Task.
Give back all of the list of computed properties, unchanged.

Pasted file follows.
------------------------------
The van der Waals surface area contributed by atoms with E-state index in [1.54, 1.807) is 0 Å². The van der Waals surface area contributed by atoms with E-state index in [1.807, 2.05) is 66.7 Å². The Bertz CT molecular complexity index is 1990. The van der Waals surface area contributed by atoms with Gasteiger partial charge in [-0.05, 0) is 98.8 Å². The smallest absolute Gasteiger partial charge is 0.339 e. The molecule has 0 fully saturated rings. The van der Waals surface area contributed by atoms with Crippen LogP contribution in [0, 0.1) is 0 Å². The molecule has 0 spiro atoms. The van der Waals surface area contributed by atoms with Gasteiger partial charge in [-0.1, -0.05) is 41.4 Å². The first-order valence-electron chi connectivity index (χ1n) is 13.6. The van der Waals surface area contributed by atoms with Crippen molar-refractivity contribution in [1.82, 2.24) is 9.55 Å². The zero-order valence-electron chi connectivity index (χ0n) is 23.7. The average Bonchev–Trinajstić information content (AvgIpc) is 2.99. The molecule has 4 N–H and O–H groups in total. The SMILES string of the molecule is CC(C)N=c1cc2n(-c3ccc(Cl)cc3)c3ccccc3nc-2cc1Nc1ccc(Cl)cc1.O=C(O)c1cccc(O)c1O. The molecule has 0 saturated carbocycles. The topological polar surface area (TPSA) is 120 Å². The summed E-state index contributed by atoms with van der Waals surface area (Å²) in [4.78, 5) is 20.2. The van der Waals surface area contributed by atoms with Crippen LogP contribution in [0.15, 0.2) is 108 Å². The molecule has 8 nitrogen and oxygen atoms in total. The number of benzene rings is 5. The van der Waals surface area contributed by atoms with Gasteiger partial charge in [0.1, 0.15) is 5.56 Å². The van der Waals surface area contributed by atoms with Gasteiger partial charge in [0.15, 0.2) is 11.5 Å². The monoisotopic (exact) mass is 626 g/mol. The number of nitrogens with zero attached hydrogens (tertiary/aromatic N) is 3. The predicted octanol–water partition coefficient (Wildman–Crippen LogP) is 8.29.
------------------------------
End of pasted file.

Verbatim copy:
The van der Waals surface area contributed by atoms with E-state index in [1.54, 1.807) is 0 Å². The van der Waals surface area contributed by atoms with E-state index in [1.807, 2.05) is 66.7 Å². The Bertz CT molecular complexity index is 1990. The van der Waals surface area contributed by atoms with Gasteiger partial charge in [-0.05, 0) is 98.8 Å². The smallest absolute Gasteiger partial charge is 0.339 e. The molecule has 0 fully saturated rings. The van der Waals surface area contributed by atoms with Crippen LogP contribution in [0, 0.1) is 0 Å². The molecule has 0 spiro atoms. The van der Waals surface area contributed by atoms with Gasteiger partial charge in [-0.1, -0.05) is 41.4 Å². The first-order valence-electron chi connectivity index (χ1n) is 13.6. The van der Waals surface area contributed by atoms with Crippen molar-refractivity contribution in [1.82, 2.24) is 9.55 Å². The zero-order valence-electron chi connectivity index (χ0n) is 23.7. The average Bonchev–Trinajstić information content (AvgIpc) is 2.99. The molecule has 4 N–H and O–H groups in total. The SMILES string of the molecule is CC(C)N=c1cc2n(-c3ccc(Cl)cc3)c3ccccc3nc-2cc1Nc1ccc(Cl)cc1.O=C(O)c1cccc(O)c1O. The molecule has 0 saturated carbocycles. The topological polar surface area (TPSA) is 120 Å². The summed E-state index contributed by atoms with van der Waals surface area (Å²) in [4.78, 5) is 20.2. The van der Waals surface area contributed by atoms with Crippen LogP contribution in [0.15, 0.2) is 108 Å². The molecule has 8 nitrogen and oxygen atoms in total. The number of benzene rings is 5. The van der Waals surface area contributed by atoms with Gasteiger partial charge in [0.1, 0.15) is 5.56 Å². The van der Waals surface area contributed by atoms with Gasteiger partial charge in [0.15, 0.2) is 11.5 Å². The monoisotopic (exact) mass is 626 g/mol. The number of nitrogens with zero attached hydrogens (tertiary/aromatic N) is 3. The predicted octanol–water partition coefficient (Wildman–Crippen LogP) is 8.29.